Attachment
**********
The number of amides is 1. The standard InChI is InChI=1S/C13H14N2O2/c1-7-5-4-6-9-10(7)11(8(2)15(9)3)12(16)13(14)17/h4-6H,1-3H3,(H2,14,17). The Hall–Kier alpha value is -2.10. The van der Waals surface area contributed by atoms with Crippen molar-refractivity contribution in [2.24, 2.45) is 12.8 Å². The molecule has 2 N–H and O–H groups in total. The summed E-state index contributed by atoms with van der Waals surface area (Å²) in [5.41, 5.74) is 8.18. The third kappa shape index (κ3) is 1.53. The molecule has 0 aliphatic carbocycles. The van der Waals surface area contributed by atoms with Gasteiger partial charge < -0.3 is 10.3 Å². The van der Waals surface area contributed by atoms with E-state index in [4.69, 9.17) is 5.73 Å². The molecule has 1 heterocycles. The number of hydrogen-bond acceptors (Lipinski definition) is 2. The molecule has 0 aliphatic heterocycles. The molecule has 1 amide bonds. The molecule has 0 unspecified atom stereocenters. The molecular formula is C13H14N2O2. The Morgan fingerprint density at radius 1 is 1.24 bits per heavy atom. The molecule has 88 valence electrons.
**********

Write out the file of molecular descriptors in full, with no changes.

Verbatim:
The number of amides is 1. The standard InChI is InChI=1S/C13H14N2O2/c1-7-5-4-6-9-10(7)11(8(2)15(9)3)12(16)13(14)17/h4-6H,1-3H3,(H2,14,17). The Hall–Kier alpha value is -2.10. The van der Waals surface area contributed by atoms with Crippen molar-refractivity contribution in [2.24, 2.45) is 12.8 Å². The molecule has 2 N–H and O–H groups in total. The summed E-state index contributed by atoms with van der Waals surface area (Å²) in [5.41, 5.74) is 8.18. The third kappa shape index (κ3) is 1.53. The molecule has 0 aliphatic carbocycles. The van der Waals surface area contributed by atoms with Gasteiger partial charge < -0.3 is 10.3 Å². The van der Waals surface area contributed by atoms with E-state index in [4.69, 9.17) is 5.73 Å². The molecule has 1 heterocycles. The number of hydrogen-bond acceptors (Lipinski definition) is 2. The molecule has 0 aliphatic heterocycles. The molecule has 1 amide bonds. The molecule has 0 unspecified atom stereocenters. The molecular formula is C13H14N2O2. The Morgan fingerprint density at radius 1 is 1.24 bits per heavy atom. The molecule has 88 valence electrons.